Sculpture of Iconic Contralto Marian Anderson in Philadelphia to Move Forward

By Nicolas Quiroga

Historic contralto Marian Anderson, an icon of the anti-racist struggle, will have an honorary statue in her hometown of Philadelphia, Pennsylvania.

The monument, which will be located at the Academy of Music, will be the first monument in the city dedicated to a black woman. 

“From a young age, I was led to believe that if I put my heart, mind, and talent to a task, anything would be possible,” said Jillian Patricia Pirtle, CEO of the National Marian Anderson Museum and Historical Society in an article on “When you’re a young child, you need examples of that and Marian Anderson was one of those.”

Pirtle, alongside a team of volunteers, has raised $200,000 for the Marian Anderson Memorial State Fund. The statue is expected to cost between $500,000 and $700,000.

Anderson, born in Philadelphia, Pennsylvania, on February 27, 1897, died on April 8, 1993 and went on to make history as the first Black artist to sing a leading role at the Metropolitan Opera. She also famously performed a concert in front of the Lincoln Memorial after being denied an opportunity to appear at Constitution Hall because she was Black.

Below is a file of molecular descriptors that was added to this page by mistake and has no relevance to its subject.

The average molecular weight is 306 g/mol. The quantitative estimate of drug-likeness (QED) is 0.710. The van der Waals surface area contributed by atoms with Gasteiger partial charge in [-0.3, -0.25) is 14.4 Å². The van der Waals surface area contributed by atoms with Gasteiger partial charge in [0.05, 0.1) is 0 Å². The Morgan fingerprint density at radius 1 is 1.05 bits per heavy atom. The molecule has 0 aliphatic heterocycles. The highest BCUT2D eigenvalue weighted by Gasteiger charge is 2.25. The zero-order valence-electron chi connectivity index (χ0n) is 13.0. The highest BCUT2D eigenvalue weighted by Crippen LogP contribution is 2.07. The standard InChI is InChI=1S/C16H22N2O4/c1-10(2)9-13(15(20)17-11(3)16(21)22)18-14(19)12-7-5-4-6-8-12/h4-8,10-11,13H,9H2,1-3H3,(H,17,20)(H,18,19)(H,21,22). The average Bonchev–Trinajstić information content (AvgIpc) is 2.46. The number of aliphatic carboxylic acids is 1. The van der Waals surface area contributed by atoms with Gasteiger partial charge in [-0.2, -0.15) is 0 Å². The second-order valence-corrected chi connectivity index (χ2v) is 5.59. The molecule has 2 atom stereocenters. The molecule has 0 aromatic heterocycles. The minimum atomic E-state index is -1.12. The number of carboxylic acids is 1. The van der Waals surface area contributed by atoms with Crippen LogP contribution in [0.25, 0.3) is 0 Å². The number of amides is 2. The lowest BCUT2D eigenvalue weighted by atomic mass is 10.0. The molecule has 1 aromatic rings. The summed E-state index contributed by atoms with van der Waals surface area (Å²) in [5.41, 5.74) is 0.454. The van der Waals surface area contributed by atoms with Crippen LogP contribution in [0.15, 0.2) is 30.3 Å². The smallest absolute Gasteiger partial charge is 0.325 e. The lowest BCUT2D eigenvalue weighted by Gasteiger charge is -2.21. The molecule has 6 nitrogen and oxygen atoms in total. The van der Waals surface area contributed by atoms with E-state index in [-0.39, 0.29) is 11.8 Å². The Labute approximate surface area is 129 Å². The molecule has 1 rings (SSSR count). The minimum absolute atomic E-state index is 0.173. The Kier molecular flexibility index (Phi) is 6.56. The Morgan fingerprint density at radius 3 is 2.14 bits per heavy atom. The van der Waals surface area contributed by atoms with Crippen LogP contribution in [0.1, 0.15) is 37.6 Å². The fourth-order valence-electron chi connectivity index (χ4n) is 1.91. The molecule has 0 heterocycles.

Over the next several decades of her life, Anderson’s stature only grew. In 1961 she performed the national anthem at President John F. Kennedy’s inauguration. Two years later, President Kennedy honored the singer with the Presidential Medal of Freedom. After retiring from performing in 1965, Anderson retired to a life on her farm in Connecticut. In 1991, the music world honored her with a Grammy Award for Lifetime Achievement.